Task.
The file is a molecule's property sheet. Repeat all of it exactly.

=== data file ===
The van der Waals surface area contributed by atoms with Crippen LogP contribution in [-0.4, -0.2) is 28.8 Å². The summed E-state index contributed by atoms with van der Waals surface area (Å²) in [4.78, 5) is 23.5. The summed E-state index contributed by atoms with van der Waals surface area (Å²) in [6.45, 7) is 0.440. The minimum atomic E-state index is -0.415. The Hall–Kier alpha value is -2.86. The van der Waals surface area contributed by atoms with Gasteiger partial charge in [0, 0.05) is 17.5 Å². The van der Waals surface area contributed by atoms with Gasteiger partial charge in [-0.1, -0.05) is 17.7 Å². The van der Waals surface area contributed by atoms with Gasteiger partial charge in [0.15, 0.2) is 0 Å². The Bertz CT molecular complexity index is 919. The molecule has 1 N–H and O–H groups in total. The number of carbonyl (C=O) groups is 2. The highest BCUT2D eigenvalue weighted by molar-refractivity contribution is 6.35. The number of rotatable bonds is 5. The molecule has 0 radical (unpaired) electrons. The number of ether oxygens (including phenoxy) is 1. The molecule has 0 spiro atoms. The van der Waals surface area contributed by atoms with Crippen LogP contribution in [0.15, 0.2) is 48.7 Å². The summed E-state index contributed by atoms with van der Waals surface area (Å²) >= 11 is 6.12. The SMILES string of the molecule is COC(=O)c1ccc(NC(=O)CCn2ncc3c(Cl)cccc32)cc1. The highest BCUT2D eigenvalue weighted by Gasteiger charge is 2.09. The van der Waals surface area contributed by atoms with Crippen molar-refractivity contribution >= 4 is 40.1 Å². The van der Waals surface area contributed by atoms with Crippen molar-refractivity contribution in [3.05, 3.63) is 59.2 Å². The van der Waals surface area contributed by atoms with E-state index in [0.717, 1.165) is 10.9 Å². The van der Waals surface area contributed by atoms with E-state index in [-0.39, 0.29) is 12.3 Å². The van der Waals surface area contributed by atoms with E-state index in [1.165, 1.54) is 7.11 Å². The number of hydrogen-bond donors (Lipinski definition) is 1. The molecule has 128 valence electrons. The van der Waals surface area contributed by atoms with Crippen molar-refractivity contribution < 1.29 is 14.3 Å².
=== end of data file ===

The van der Waals surface area contributed by atoms with Crippen LogP contribution in [-0.4, -0.2) is 28.8 Å². The summed E-state index contributed by atoms with van der Waals surface area (Å²) in [4.78, 5) is 23.5. The summed E-state index contributed by atoms with van der Waals surface area (Å²) in [6.45, 7) is 0.440. The minimum atomic E-state index is -0.415. The Hall–Kier alpha value is -2.86. The van der Waals surface area contributed by atoms with Gasteiger partial charge in [0, 0.05) is 17.5 Å². The van der Waals surface area contributed by atoms with Gasteiger partial charge in [-0.1, -0.05) is 17.7 Å². The van der Waals surface area contributed by atoms with Gasteiger partial charge in [0.15, 0.2) is 0 Å². The Bertz CT molecular complexity index is 919. The molecule has 1 N–H and O–H groups in total. The number of carbonyl (C=O) groups is 2. The highest BCUT2D eigenvalue weighted by molar-refractivity contribution is 6.35. The number of rotatable bonds is 5. The molecule has 0 radical (unpaired) electrons. The number of ether oxygens (including phenoxy) is 1. The molecule has 0 spiro atoms. The van der Waals surface area contributed by atoms with Crippen LogP contribution in [0.15, 0.2) is 48.7 Å². The summed E-state index contributed by atoms with van der Waals surface area (Å²) >= 11 is 6.12. The SMILES string of the molecule is COC(=O)c1ccc(NC(=O)CCn2ncc3c(Cl)cccc32)cc1. The highest BCUT2D eigenvalue weighted by Gasteiger charge is 2.09. The van der Waals surface area contributed by atoms with Crippen molar-refractivity contribution >= 4 is 40.1 Å². The van der Waals surface area contributed by atoms with Crippen molar-refractivity contribution in [3.05, 3.63) is 59.2 Å². The van der Waals surface area contributed by atoms with E-state index in [0.717, 1.165) is 10.9 Å². The van der Waals surface area contributed by atoms with E-state index in [-0.39, 0.29) is 12.3 Å². The van der Waals surface area contributed by atoms with E-state index in [1.165, 1.54) is 7.11 Å². The number of hydrogen-bond donors (Lipinski definition) is 1. The molecule has 128 valence electrons. The van der Waals surface area contributed by atoms with Crippen molar-refractivity contribution < 1.29 is 14.3 Å².